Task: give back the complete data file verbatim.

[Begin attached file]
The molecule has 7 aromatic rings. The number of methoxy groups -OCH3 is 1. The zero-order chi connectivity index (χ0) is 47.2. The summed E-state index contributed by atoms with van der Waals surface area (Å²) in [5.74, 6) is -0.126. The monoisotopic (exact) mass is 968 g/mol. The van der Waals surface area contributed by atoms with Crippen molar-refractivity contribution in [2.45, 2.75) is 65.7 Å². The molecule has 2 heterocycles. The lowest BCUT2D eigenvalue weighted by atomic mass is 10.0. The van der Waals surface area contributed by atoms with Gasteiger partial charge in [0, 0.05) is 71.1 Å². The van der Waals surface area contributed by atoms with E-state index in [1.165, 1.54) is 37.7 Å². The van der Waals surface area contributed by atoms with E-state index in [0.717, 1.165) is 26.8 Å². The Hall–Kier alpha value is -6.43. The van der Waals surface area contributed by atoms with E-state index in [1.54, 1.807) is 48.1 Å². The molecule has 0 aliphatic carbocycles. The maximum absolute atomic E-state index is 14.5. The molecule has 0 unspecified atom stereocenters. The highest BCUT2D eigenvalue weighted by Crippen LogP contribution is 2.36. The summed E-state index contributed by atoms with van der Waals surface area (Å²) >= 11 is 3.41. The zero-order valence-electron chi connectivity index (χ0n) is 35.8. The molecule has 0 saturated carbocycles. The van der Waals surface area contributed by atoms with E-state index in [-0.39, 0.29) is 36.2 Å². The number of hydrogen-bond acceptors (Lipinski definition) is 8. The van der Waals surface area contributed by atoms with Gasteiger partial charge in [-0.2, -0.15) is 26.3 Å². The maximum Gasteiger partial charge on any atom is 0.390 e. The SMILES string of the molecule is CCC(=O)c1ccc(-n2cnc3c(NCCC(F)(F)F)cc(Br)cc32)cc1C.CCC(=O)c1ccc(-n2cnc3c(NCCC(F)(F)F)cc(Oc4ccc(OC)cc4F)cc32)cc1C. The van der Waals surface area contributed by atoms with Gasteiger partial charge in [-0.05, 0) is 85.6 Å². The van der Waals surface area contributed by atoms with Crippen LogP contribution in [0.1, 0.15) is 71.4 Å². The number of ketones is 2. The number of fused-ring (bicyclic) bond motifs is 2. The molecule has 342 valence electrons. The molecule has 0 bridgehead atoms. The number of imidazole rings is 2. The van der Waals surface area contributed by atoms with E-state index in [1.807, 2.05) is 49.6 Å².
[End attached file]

The molecule has 7 aromatic rings. The number of methoxy groups -OCH3 is 1. The zero-order chi connectivity index (χ0) is 47.2. The summed E-state index contributed by atoms with van der Waals surface area (Å²) in [5.74, 6) is -0.126. The monoisotopic (exact) mass is 968 g/mol. The van der Waals surface area contributed by atoms with Crippen molar-refractivity contribution in [2.45, 2.75) is 65.7 Å². The molecule has 2 heterocycles. The lowest BCUT2D eigenvalue weighted by atomic mass is 10.0. The van der Waals surface area contributed by atoms with Gasteiger partial charge in [0, 0.05) is 71.1 Å². The van der Waals surface area contributed by atoms with E-state index in [1.165, 1.54) is 37.7 Å². The van der Waals surface area contributed by atoms with E-state index in [0.717, 1.165) is 26.8 Å². The Hall–Kier alpha value is -6.43. The van der Waals surface area contributed by atoms with E-state index in [1.54, 1.807) is 48.1 Å². The molecule has 0 aliphatic carbocycles. The maximum absolute atomic E-state index is 14.5. The molecule has 0 unspecified atom stereocenters. The highest BCUT2D eigenvalue weighted by Crippen LogP contribution is 2.36. The summed E-state index contributed by atoms with van der Waals surface area (Å²) >= 11 is 3.41. The zero-order valence-electron chi connectivity index (χ0n) is 35.8. The molecule has 0 saturated carbocycles. The van der Waals surface area contributed by atoms with E-state index in [-0.39, 0.29) is 36.2 Å². The number of hydrogen-bond acceptors (Lipinski definition) is 8. The van der Waals surface area contributed by atoms with Gasteiger partial charge in [-0.2, -0.15) is 26.3 Å². The maximum Gasteiger partial charge on any atom is 0.390 e. The SMILES string of the molecule is CCC(=O)c1ccc(-n2cnc3c(NCCC(F)(F)F)cc(Br)cc32)cc1C.CCC(=O)c1ccc(-n2cnc3c(NCCC(F)(F)F)cc(Oc4ccc(OC)cc4F)cc32)cc1C. The van der Waals surface area contributed by atoms with Gasteiger partial charge in [-0.05, 0) is 85.6 Å². The van der Waals surface area contributed by atoms with Crippen LogP contribution in [0.1, 0.15) is 71.4 Å². The number of ketones is 2. The number of fused-ring (bicyclic) bond motifs is 2. The molecule has 342 valence electrons. The molecule has 0 bridgehead atoms. The number of imidazole rings is 2. The van der Waals surface area contributed by atoms with E-state index in [1.807, 2.05) is 49.6 Å².